Guy Martin comes from a family of artists. He possesses a natural instinct for making and working in three dimensions. Studying sculpture at St. Martin’s School of Art was followed by a long period working as the trusted assistant of Anthony Caro. It was that training and experience, combined with continuing curiosity that makes each phase of his work compelling.

During the periods of his career during in which he explored the sculptural structures of furniture and the volume and construction of small buildings, this work was underwritten by a continuous commitment to drawing and applying an informed visual sensibility. He taught drawing and design at Parnham College, challenging the student furniture makers to understand modernist work in all of the visual arts. He pushed them well beyond the decorative and the functional. Now back working on his own in his maturity, he has remained engagingly restless.

He carries his skills as a draftsman, as a craftsman and a designer lightly. Assembling his new sculptures with the combinations of appropriate materials to hand: wood, concrete, plaster and steel present few problems. He is able to concentrate on what each work might convey overall. There is awareness that each part of the work he puts together carries its own particularity and that by introducing it and uniting its relationship to the other components, he has the power to orchestrate each part of the whole.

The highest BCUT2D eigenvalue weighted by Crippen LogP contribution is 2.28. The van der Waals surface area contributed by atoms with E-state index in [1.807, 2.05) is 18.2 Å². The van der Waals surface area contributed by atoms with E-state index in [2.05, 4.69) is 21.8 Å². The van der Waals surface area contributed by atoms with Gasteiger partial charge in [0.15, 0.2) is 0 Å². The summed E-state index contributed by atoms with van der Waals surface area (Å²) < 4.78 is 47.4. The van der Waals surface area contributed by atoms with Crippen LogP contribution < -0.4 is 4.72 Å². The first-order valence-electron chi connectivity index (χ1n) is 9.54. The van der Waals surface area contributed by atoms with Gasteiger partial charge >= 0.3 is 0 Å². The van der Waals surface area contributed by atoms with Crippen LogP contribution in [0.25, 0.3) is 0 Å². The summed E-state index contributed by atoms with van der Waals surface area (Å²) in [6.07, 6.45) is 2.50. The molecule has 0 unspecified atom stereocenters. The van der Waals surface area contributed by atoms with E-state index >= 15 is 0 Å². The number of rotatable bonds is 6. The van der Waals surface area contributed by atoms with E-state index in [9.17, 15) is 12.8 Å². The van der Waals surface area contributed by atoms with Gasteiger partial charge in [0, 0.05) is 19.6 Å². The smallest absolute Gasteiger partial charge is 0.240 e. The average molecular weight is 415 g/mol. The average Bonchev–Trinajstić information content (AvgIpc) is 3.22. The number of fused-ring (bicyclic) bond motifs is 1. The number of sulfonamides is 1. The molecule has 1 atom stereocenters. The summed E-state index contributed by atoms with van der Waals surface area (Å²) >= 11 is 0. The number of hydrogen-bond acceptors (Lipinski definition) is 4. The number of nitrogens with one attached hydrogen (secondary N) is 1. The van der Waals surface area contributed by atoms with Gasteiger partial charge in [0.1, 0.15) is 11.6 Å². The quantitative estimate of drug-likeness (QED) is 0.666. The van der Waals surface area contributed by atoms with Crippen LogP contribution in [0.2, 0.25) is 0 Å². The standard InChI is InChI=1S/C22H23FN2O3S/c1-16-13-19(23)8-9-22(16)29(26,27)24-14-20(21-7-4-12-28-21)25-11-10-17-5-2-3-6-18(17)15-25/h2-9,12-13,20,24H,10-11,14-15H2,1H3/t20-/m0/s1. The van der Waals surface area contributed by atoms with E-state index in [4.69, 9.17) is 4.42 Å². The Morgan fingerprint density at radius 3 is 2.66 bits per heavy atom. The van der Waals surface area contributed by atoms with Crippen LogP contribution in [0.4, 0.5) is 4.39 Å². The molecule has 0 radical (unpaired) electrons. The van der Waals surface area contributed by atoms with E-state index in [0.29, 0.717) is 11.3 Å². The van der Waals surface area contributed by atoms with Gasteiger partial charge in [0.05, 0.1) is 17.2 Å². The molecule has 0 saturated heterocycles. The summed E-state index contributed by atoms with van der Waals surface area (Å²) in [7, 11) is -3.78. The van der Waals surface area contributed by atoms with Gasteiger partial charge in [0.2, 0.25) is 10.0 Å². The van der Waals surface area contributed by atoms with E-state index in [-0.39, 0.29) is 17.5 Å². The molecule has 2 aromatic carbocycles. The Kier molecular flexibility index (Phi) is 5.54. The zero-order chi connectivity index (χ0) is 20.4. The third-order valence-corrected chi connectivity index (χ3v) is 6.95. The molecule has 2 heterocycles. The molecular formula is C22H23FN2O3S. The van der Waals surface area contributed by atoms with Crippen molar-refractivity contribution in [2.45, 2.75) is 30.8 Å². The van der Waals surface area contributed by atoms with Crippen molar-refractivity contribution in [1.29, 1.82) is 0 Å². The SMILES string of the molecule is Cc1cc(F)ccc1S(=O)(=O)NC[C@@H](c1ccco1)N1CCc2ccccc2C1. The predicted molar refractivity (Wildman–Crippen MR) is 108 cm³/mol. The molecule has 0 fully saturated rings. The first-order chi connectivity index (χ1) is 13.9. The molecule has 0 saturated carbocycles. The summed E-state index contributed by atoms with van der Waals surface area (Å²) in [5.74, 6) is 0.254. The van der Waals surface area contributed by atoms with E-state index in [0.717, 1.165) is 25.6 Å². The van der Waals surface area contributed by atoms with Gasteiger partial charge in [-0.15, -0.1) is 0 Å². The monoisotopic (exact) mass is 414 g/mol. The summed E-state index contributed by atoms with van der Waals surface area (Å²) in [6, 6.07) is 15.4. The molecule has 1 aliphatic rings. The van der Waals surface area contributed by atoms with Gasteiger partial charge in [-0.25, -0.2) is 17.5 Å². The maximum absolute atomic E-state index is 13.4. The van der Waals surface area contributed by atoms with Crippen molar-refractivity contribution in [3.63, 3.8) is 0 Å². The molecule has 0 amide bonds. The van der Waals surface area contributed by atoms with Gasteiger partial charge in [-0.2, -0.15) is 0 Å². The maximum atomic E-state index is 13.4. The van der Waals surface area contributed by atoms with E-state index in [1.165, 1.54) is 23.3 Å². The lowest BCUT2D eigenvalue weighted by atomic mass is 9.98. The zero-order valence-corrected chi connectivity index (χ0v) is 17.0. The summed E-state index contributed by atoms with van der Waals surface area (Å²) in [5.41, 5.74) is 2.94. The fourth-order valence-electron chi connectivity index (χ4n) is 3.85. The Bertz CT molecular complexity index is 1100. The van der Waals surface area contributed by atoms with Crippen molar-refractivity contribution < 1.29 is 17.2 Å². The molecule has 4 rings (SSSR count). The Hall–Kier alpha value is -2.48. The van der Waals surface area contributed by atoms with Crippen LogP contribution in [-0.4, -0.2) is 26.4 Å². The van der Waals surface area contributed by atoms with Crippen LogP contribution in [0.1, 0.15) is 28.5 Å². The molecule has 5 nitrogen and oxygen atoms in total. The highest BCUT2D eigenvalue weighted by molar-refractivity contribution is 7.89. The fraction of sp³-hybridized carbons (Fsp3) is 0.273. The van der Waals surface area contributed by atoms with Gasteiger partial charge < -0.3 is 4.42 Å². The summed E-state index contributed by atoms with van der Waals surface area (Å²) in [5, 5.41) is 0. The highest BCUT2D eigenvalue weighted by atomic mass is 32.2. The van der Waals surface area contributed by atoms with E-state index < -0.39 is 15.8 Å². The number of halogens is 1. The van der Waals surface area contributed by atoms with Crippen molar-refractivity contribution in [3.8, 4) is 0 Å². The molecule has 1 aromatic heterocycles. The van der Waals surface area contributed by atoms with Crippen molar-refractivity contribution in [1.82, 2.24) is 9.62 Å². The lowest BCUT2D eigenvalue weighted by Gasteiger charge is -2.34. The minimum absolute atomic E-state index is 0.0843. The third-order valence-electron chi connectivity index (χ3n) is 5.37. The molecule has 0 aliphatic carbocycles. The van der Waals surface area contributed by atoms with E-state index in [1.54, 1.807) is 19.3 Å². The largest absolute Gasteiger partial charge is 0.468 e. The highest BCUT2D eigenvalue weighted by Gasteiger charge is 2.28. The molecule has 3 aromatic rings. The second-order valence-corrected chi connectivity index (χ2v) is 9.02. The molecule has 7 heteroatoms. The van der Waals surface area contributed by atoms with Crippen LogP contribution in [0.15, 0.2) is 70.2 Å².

Guy Martin has experienced and understood the qualities of minimalism and modernism. He is embracing a new episode in which the work he is making carries more complex metaphors, which stand strong in the contemporary arena. They can be set lightly upon the skin of the earth and make us smile or call our attention in a quizzical way. On a level that transcends words they can be deeply nourishing whilst challenging our understanding and our feelings. These are sensory objects and they need to be given space and time; as in a good poem they are best read more than once and will reward the viewers who return to them and allow them time.

Andy Christian